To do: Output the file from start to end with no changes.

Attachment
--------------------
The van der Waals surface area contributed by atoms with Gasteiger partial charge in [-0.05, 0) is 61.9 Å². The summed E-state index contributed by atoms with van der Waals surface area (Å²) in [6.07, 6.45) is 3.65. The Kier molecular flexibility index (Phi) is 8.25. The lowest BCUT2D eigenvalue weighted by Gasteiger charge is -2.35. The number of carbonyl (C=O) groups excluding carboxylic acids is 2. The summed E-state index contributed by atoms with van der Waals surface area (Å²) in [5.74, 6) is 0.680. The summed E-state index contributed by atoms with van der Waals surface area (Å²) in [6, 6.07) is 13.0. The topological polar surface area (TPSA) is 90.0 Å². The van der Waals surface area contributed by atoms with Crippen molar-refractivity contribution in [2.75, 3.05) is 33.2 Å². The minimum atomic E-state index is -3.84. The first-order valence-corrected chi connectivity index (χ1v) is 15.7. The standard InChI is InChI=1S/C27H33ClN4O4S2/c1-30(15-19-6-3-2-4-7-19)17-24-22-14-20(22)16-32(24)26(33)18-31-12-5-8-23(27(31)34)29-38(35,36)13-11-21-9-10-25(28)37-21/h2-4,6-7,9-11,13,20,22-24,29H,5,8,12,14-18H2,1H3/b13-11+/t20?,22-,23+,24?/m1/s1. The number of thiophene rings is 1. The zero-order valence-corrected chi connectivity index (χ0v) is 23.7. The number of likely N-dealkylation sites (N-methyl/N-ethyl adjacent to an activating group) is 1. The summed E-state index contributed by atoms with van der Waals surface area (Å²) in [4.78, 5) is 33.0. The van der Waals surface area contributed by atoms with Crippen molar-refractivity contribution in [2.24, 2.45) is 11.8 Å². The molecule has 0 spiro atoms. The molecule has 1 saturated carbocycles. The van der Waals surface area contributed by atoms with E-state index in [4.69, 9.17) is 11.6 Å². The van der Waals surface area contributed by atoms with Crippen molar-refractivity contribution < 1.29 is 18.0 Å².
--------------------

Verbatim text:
The van der Waals surface area contributed by atoms with Gasteiger partial charge in [-0.05, 0) is 61.9 Å². The summed E-state index contributed by atoms with van der Waals surface area (Å²) in [6.07, 6.45) is 3.65. The Kier molecular flexibility index (Phi) is 8.25. The lowest BCUT2D eigenvalue weighted by Gasteiger charge is -2.35. The number of carbonyl (C=O) groups excluding carboxylic acids is 2. The summed E-state index contributed by atoms with van der Waals surface area (Å²) in [5.74, 6) is 0.680. The summed E-state index contributed by atoms with van der Waals surface area (Å²) in [6, 6.07) is 13.0. The topological polar surface area (TPSA) is 90.0 Å². The van der Waals surface area contributed by atoms with Crippen molar-refractivity contribution in [2.75, 3.05) is 33.2 Å². The minimum atomic E-state index is -3.84. The first-order valence-corrected chi connectivity index (χ1v) is 15.7. The standard InChI is InChI=1S/C27H33ClN4O4S2/c1-30(15-19-6-3-2-4-7-19)17-24-22-14-20(22)16-32(24)26(33)18-31-12-5-8-23(27(31)34)29-38(35,36)13-11-21-9-10-25(28)37-21/h2-4,6-7,9-11,13,20,22-24,29H,5,8,12,14-18H2,1H3/b13-11+/t20?,22-,23+,24?/m1/s1. The number of thiophene rings is 1. The zero-order valence-corrected chi connectivity index (χ0v) is 23.7. The number of likely N-dealkylation sites (N-methyl/N-ethyl adjacent to an activating group) is 1. The summed E-state index contributed by atoms with van der Waals surface area (Å²) in [4.78, 5) is 33.0. The van der Waals surface area contributed by atoms with Crippen molar-refractivity contribution in [2.24, 2.45) is 11.8 Å². The molecule has 0 spiro atoms. The molecule has 1 saturated carbocycles. The van der Waals surface area contributed by atoms with E-state index in [4.69, 9.17) is 11.6 Å². The van der Waals surface area contributed by atoms with Crippen molar-refractivity contribution < 1.29 is 18.0 Å².